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Sanofi Has New Drugs Up Its Sleeve
05/31/2011 2:00 pm EST
With concerns over generic competition waning, investors can refocus on the French drug maker’s new products and juicy yield, writes Paul Tracy in High-Yield International.
Last year, Paris-based pharmaceutical giant Sanofi-Aventis (SNY) faced a problem many large pharmaceutical firms have encountered in recent years: a raft of major patent expirations.
When a pharmaceutical firm develops and patents a new drug, it's protected from competition for a number of years, allowing the drug company to earn high profits and recoup their development expenditures.
But once patents expire in large markets like the US and EU, profits quickly erode, as generic competitors begin supplying copies of the drug at a fraction of the cost.
The speed of erosion in margins due to generic competition has accelerated over the past few years, as generic-drug companies have become more sophisticated and quicker to deploy their discounted offerings.
Over the past two years, important Sanofi drugs—including Lovenox for blood clots, cardiovascular drug Plavix, and cancer drug Taxotere—have all lost patent protection.
Plavix alone accounted for more than 2.6 billion euros ($3.7 billion) in sales in 2009, the last full year before the drug saw generic competition. The good news: the wave of major patent expirations is slowing rapidly.
In the first quarter of 2009, sales of products subject to generic competition totaled more than 2 billion euros ($2.8 billion), compared with less than 950 million euros in the first quarter of 2011.
And just as the generic headwind abates, Sanofi's pipeline of new drugs is beginning to power growth.
Less than 60% of Sanofi's sales now come from what management calls its “growth platforms,” including its Merial animal-health division, diabetes drugs, consumer health, and vaccines.
Animal health is a big, profitable and fast-growing business. Merial alone has more than 2 billion euros in annual sales, and is the world's third largest player and the market leader in parasiticides, drugs designed to combat animal parasites.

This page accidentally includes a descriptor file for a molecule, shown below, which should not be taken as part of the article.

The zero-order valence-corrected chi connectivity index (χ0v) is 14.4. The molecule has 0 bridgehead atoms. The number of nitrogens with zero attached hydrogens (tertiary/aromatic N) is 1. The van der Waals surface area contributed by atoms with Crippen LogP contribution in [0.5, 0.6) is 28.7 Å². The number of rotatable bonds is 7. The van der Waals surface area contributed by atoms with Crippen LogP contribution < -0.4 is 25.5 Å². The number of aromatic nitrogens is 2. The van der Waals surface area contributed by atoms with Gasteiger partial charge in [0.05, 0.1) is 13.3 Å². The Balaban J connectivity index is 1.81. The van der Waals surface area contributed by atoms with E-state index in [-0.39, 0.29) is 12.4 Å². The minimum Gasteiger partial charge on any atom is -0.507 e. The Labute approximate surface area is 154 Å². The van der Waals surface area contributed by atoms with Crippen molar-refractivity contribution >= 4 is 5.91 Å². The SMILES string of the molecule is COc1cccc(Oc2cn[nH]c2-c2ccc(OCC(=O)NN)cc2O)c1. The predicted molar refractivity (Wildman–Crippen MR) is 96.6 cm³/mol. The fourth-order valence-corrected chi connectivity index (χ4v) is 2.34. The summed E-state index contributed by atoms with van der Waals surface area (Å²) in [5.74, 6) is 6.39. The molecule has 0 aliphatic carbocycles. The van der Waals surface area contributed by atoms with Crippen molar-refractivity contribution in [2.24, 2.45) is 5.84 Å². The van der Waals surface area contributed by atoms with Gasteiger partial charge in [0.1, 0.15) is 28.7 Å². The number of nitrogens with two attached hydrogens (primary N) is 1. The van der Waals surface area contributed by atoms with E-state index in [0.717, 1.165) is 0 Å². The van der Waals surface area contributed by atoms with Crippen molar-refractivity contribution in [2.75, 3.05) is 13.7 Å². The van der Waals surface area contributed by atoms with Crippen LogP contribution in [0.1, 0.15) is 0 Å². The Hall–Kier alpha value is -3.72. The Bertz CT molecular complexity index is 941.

In particular, the company's Frontline topical heartworm medication and livestock parasiticide Eprinex are market leaders in their categories. Sales in emerging markets are growing well into the double digits, powered by booming demand for livestock and growing pet ownership.
Most impressive of all, Merial's operating margins last year were 31.3%, well above Sanofi's overall margins of just over 24%.
In consumer health, Allegra OTC—an over-the-counter version of the company's allergy treatment—successfully launched in the first quarter, aided by a major marketing campaign. Management expects strength to continue in coming quarters.
And Lantus, a treatment for diabetes, saw sales climb 13.2%, as the firm initiated a new marketing drive. Growth for the drug in emerging markets, where shifting diets make diabetes a growing problem, soared more than 31.4%, albeit from a relatively low base.
Other prospects for growth include the launch of new products such as Jevtana and Multaq, treatments for cancer and atrial fibrillation, respectively.
Sales of new products topped 110 million euros in the first quarter alone, more than quadruple the 24 million in quarterly revenues from new products in the same quarter a year ago.
And Sanofi's recent acquisition of biotech giant Genzyme will add to its long-term growth potential. Genzyme was known for its focus on developing treatments for rare diseases.
Such medicines tend to carry high profit margins because there is typically far less competition from other drug makers for sales; in many cases, Genzyme has the only approved treatment for certain disorders.
Based on the annual dividend paid this month, the stock yields 4.7%. And there's upside—over the past five years, the company has increased its payout at an average annualized rate of nearly 17%.
With headwinds from expiring patents abating, Sanofi's growth prospects look bright. It’s a solid, low-risk buy below $40. [Shares closed below $39 Friday—Editor.]
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